Serve the sauce with the peppered cooked steaks.
What Wine To Serve With Steak Au Poivre?
Which wine variety overall is most “beef flexible”?
Cabernet Sauvignon. Among the most powerful and concentrated red variety, cabernet sauvignon
can also be elegant.
For its part, beef has a flavor that’s bold and refined. In this way, cabernet “mirrors” beef, creating a whole that’s greater than the sum of the parts.
Cabernet sauvignon also possesses a considerable amount of tannin, which gives it the structure and intensity to pair well with beef.
How does marbling affect wine?
Since fat is a carrier of flavor, marbling gives beef richness. The more marbling the beef has, the more dense and concentrated the wine should be. A well-marbled piece of beef should not be served with a light-bodied wine, since the wine will taste frail next to all that beefy flavor. Instead, opt for a wine that’s muscular enough to balance the beef’s richness.
Does the cut of beef matter when choosing wine?
Certain cuts of beef like flank steak and chuck are often very flavorful. Simple, fruity merlots and zinfandels work well, as do most inexpensive reds from Australia—which are super-fruity and usually soft as velvet.
“Middle meat” cuts from the rib and loin—like tenderloin, strip steak and prime rib—are at their best with more sophisticated, complex (expensive) wine.
What To Serve With Steak Au Poivre?
This dish is quite rich and filling, you don’t need too many sides. A loaf of good crusty bread is needed to soak up the sauce but aside from that, I recommend these cheesy mashed potatoes, a spinach salad, or this leek risotto as your steak side dishes!
More Beef Recipes
Steak au Poivre
Thick beef filets are coated in lots of cracked pepper and then cooked to perfection! A simple cognac pan sauce is drizzled over the filet just before serving!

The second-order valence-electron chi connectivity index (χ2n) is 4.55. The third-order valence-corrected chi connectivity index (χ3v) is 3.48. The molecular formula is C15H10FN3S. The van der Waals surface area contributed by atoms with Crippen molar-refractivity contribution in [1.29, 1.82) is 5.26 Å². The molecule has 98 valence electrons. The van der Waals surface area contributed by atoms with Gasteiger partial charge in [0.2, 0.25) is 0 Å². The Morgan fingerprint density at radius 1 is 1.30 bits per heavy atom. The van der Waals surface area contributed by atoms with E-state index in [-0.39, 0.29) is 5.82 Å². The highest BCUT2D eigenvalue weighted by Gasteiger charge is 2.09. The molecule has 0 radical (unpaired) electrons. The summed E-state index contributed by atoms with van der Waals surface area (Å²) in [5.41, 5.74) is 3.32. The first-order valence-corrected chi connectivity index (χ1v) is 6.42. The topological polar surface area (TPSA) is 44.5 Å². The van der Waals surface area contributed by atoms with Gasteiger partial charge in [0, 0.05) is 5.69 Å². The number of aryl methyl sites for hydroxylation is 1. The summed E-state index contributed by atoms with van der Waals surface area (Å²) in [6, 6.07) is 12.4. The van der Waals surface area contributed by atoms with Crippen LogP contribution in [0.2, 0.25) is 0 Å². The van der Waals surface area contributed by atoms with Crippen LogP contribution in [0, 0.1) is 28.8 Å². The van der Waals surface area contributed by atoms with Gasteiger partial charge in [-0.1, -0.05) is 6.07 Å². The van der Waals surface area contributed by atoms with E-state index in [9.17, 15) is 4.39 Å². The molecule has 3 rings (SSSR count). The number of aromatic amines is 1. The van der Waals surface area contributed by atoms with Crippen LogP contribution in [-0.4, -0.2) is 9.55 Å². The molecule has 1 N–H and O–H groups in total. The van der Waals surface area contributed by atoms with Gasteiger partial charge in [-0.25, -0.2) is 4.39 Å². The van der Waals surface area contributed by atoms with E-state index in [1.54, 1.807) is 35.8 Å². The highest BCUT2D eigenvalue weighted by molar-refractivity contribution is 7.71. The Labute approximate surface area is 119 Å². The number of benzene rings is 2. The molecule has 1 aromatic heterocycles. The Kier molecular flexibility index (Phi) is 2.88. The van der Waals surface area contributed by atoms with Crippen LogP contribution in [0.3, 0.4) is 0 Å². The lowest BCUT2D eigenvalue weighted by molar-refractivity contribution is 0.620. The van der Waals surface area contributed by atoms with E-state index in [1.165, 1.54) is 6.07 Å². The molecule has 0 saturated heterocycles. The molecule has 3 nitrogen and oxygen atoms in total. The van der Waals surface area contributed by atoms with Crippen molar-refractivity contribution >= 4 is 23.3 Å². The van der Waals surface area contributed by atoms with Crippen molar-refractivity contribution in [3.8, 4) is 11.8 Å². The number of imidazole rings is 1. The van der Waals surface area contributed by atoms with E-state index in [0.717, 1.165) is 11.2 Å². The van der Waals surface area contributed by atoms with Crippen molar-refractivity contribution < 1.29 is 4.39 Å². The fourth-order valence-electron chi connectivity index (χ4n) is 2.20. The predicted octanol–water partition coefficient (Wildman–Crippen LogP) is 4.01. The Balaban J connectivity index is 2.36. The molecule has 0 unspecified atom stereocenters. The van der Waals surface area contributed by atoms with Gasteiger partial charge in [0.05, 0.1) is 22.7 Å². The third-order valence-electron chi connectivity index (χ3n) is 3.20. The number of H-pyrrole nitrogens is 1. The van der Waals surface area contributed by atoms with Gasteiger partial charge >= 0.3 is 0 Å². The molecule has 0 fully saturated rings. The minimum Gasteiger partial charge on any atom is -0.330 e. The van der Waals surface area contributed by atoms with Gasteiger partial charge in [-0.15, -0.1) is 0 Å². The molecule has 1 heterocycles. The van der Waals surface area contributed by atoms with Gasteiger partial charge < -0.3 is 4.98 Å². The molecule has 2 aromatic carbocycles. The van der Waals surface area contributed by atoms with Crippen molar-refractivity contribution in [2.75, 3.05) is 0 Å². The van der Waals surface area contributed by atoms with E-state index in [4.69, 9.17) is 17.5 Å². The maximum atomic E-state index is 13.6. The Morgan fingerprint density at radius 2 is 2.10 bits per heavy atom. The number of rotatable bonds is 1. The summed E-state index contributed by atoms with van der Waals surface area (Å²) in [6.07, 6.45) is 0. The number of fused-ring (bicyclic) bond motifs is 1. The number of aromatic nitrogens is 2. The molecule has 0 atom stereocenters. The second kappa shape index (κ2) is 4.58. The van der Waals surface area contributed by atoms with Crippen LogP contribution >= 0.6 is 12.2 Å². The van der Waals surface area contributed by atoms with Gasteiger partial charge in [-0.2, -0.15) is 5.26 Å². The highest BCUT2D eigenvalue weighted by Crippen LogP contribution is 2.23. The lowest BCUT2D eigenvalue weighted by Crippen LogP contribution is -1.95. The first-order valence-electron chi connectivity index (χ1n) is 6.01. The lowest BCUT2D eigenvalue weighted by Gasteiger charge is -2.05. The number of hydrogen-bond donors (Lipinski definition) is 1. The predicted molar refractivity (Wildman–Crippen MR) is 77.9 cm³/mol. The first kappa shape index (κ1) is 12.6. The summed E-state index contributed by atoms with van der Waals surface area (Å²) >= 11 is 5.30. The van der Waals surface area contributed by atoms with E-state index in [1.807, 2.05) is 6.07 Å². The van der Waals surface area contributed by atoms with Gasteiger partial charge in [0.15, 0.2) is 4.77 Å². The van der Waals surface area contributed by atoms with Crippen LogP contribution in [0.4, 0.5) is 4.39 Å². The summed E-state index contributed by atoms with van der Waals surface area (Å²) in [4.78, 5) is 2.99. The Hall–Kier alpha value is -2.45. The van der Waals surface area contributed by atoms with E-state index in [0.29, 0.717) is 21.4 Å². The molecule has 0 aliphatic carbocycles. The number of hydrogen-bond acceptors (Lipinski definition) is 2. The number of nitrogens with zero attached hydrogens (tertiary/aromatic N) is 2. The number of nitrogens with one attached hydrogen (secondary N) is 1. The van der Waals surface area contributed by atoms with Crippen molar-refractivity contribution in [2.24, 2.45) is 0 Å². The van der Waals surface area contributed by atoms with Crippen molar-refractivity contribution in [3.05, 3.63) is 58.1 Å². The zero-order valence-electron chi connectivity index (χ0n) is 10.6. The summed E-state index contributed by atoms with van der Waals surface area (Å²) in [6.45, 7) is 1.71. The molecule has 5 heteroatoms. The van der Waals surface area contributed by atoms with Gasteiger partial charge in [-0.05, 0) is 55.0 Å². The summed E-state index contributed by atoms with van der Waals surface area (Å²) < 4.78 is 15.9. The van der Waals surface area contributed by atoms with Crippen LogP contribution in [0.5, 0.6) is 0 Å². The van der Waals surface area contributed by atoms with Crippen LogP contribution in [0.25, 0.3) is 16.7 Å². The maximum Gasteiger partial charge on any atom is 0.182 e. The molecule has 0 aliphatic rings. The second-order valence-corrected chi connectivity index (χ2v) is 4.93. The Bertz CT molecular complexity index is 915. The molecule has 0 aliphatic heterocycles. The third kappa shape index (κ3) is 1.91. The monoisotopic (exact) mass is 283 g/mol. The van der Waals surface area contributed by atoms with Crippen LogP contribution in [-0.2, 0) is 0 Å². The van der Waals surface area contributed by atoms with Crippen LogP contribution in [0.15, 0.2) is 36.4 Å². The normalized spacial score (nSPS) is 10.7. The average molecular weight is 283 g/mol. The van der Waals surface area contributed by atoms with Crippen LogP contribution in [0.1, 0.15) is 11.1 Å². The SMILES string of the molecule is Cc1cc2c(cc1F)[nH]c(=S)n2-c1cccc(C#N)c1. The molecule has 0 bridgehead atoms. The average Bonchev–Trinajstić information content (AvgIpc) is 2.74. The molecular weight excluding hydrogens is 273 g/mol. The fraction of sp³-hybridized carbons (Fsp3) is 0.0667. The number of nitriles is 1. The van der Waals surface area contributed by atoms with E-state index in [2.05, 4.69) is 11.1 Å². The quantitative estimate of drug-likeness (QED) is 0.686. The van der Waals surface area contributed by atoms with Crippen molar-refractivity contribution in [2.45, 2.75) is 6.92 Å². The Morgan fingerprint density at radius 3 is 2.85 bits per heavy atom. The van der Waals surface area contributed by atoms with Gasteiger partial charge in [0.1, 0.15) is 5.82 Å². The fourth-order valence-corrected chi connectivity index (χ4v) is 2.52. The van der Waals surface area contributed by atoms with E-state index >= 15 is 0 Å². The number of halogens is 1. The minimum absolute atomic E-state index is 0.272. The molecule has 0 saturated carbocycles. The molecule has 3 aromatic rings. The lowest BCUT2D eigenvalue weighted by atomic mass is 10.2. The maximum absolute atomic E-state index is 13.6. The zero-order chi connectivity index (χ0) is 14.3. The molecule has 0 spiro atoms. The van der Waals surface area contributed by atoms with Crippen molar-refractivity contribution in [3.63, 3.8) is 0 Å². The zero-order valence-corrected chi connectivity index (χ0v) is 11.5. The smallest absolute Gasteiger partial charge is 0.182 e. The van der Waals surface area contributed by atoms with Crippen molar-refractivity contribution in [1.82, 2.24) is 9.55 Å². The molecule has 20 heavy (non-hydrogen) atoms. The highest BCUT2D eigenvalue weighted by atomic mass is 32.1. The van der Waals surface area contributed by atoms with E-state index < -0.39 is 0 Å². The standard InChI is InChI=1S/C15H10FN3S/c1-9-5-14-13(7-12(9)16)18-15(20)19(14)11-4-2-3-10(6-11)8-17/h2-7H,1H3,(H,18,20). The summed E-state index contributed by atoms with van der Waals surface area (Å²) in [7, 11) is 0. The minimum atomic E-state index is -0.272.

- 2 filet mignons
- 2 teaspoons salt
- 3 tablespoons peppercorns
- 2 tablespoons butter, divided
- 1 tablespoon olive oil
- ¼ cup shallots
- ⅓ cup cognac
- 1 cup heavy cream
- Pat each filet dry and season both sides with kosher salt.
- Crack peppercorns (although a good quality pepper mix can be used instead) then press the black pepper into both sides of the filets.
- Heat a cast-iron skillet over high heat. Add butter and oil, swirling to coat. Add the steaks into the hot skillet and saute steaks for 6 minutes for medium-rare, turning once. Transfer steaks to a plate and keep warm
- Add butter to the hot skillet and heat shallots until soft.
- Add cognac to the hot skillet (removing the skillet from any open flames before pouring for safety), stirring and scraping up any brown bits.
- Add heavy cream and stirring occasionally, heat until the pan sauce is reduced by half.
- Serve the sauce with the peppered cooked steaks.
Amount Per Serving Calories 897Total Fat 76gSaturated Fat 41gTrans Fat 2gUnsaturated Fat 29gCholesterol 247mgSodium 2289mgCarbohydrates 13gFiber 3gSugar 5gProtein 27g
Pamela Byington says
What can I use non-alcoholic instead of cognac? Thank you
Tanya Schroeder says
Pamela, after you add the butter and shallots, hit the skillet with a tablespoon or two of balsamic vinegar. Then increase the heavy cream by a tablespoon or two. That will give a little flavor without the alcohol.